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Tag: Central Asia

The complex reality of radicalisation in Central Asia

An interview with Bhavna Davé, a senior lecturer in Central Asian politics with the department of politics and international studies at the School of Oriental and African Studies, University of London. Interviewer: Agnieszka Pikulicka-Wilczewska

October 31, 2017 - Agnieszka Pikulicka-Wilczewska Bhavna Davé

The crawling threat of the Crimea scenario

Kazakhstan staunchly sides with Russia in global affairs and supports many of its integration initiatives in the former Soviet space. However, following the annexation of Crimea the fear that Kazakhstan's ethnic Russian regions might share the peninsula's fate has returned.

Kazakh citizens arriving at the railway station in the northern sleepy town of Petropavlovsk may find it puzzling that the clocks on the station’s walls show a time different than the local time zone. The oddity stems from the fact that the Petropavlovsk station, as well as many other Kazakh stations in North Kazakhstan region, lies along Russia’s Trans-Siberian Railway and is operated by the Russian Railways company – hence, the clocks show Moscow time, which is three hours behind the local time. North Kazakhstan is also one of the two Kazakh regions, along with the neighbouring Kostanay region, where ethnic Russians still outnumber ethnic Kazakhs, despite the continuing depopulation processes caused by the emigration of ethnic Russians to Russia and higher birth rate among ethnic Kazakhs.

October 31, 2017 - Naubet Bisenov

A looming humanitarian crisis in the land Orwell forgot

Turkmenistan, a desert republic of 5.6 million people and widely considered to be one of the world’s most repressive states, is heading towards a humanitarian catastrophe the effects of which could be geopolitically significant.

October 31, 2017 - Christopher Schwartz

Connecting histories and geographies: The Jews of Central Asia

Since the late 19th century much has been published about Central Asian Jews who came under Russian – and later Soviet – dominance and who became commonly known as the Bukharan Jews. Yet, it is only now when there are almost no Jews left in Central Asia that the study of Bukharan Jews has seriously started.

October 4, 2017 - Thomas Loy

The neoliberal world was made for autocrats

A review of Dictators without Borders: Power and money in Central Asia. By: Alexander Cooley and John Heathershaw. Published by: Yale University Press, New Haven, USA, 2017.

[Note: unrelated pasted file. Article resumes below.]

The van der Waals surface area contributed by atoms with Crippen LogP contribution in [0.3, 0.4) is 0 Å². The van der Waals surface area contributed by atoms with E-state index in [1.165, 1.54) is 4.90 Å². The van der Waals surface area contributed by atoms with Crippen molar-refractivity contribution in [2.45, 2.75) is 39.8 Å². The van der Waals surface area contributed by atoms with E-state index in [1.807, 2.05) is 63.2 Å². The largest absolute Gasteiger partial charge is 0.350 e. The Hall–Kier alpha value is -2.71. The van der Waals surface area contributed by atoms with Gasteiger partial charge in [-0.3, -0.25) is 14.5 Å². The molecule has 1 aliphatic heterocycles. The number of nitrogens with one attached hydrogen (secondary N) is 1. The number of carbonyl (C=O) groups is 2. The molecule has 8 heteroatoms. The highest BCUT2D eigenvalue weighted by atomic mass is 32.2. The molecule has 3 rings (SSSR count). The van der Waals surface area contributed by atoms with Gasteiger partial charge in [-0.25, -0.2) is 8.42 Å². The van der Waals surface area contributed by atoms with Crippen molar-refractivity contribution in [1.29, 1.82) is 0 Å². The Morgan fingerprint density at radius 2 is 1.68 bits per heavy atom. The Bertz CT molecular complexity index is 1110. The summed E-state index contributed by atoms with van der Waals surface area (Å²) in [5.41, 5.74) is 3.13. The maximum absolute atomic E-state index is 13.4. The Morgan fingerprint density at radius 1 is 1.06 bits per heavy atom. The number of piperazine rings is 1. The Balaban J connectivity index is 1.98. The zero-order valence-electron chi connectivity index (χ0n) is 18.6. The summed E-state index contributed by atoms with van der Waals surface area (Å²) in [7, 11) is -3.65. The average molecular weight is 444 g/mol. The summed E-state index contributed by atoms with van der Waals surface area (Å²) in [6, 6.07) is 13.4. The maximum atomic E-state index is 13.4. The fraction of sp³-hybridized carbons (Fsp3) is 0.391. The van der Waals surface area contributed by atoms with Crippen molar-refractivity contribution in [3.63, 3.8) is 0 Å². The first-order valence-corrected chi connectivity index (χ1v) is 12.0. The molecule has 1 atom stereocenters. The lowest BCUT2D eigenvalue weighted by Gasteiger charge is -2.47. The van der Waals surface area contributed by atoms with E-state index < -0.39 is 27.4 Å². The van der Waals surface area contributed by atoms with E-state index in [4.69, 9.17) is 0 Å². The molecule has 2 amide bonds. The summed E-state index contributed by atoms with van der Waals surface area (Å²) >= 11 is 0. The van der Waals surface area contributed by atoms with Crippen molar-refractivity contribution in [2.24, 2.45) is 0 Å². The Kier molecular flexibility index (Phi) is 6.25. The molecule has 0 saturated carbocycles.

October 4, 2017 - Millie Radović

Snapshots of Central Asia

This piece originally appeared in Issue 6/2016 of New Eastern Europe. Subscribe now.

December 15, 2016 - Eimear O’Casey

What to make of OSCE’s status downgrade in Kyrgyzstan

In September 2016, the Kyrgyz government expressed its intention to change the status of the Organisation for Security and Co-operation in Europe’s (OSCE) Representation in Kyrgyzstan from an OSCE Centre to a prospective OSCE Programme Office. The change is envisaged to take place in January 2017.

November 30, 2016 - Kanykey Bayalieva-Jailobaeva

The strike against the Chinese embassy in Bishkek: Uyghur separatists, ISIS or somebody else?

The question of terrorism in Central Asia has been long relevant – especially if we take into consideration the existence and actions of the Islamic Movement of Uzbekistan (IMU), which for more than two decades has been challenging the regime of Islam Karimov and most probably will continue to be a challenge for his successor. IMU has pledged allegiance to the Islamic State and a number of Uzbeks are fighting along ISIS. Moreover, Russian speakers constitute the third most numerous and influential group within the organisation.

October 6, 2016 - Tatyana Dronzina

Making Sense of the Shanghai Cooperation Organisation’s Enlargement

The conversion of India and Pakistan into full members of the Shanghai Cooperation Organisation (SCO) during the summit in Tashkent highlights the importance of the stabilisation of the wider Asian region. This will be the organisation's first ever enlargement since its inception in 2001 when Uzbekistan, having no direct border with China, was impressed by the Shanghai Five's performance in reducing conflict potential along China’s border with the Central Asian states. Having observed the organisation's growing potential Uzbekistan chose to join. At this point the the group changed its name to the SCO and outlined principles that would shape their fair and mutually beneficial cooperation. The chief principle was the status of partners. Introducing equality to the region, formerly dominated by Russian-led blocs, critically separated the SCO from any other organisation.

June 20, 2016 - David Erkomaishvili

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